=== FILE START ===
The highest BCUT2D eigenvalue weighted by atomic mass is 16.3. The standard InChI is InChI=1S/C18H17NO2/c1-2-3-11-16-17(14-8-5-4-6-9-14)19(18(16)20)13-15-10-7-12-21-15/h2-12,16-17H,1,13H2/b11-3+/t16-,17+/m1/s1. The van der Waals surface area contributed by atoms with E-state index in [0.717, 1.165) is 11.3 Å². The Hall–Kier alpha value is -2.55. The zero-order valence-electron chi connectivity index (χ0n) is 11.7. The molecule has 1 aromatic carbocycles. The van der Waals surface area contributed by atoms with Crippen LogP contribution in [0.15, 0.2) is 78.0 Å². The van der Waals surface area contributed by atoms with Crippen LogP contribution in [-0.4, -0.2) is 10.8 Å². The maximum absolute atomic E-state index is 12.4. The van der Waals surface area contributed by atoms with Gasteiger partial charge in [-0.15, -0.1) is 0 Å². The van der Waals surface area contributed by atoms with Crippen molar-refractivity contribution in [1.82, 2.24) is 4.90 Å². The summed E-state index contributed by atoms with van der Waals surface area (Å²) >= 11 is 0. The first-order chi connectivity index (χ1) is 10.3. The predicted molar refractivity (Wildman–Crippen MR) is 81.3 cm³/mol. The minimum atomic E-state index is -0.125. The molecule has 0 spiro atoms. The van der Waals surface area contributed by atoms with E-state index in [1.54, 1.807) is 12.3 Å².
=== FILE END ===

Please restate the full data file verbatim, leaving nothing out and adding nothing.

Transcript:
The highest BCUT2D eigenvalue weighted by atomic mass is 16.3. The standard InChI is InChI=1S/C18H17NO2/c1-2-3-11-16-17(14-8-5-4-6-9-14)19(18(16)20)13-15-10-7-12-21-15/h2-12,16-17H,1,13H2/b11-3+/t16-,17+/m1/s1. The van der Waals surface area contributed by atoms with E-state index in [0.717, 1.165) is 11.3 Å². The Hall–Kier alpha value is -2.55. The zero-order valence-electron chi connectivity index (χ0n) is 11.7. The molecule has 1 aromatic carbocycles. The van der Waals surface area contributed by atoms with Crippen LogP contribution in [0.15, 0.2) is 78.0 Å². The van der Waals surface area contributed by atoms with Crippen LogP contribution in [-0.4, -0.2) is 10.8 Å². The maximum absolute atomic E-state index is 12.4. The van der Waals surface area contributed by atoms with Gasteiger partial charge in [-0.15, -0.1) is 0 Å². The van der Waals surface area contributed by atoms with Crippen molar-refractivity contribution in [1.82, 2.24) is 4.90 Å². The summed E-state index contributed by atoms with van der Waals surface area (Å²) >= 11 is 0. The first-order chi connectivity index (χ1) is 10.3. The predicted molar refractivity (Wildman–Crippen MR) is 81.3 cm³/mol. The minimum atomic E-state index is -0.125. The molecule has 0 spiro atoms. The van der Waals surface area contributed by atoms with E-state index in [1.54, 1.807) is 12.3 Å².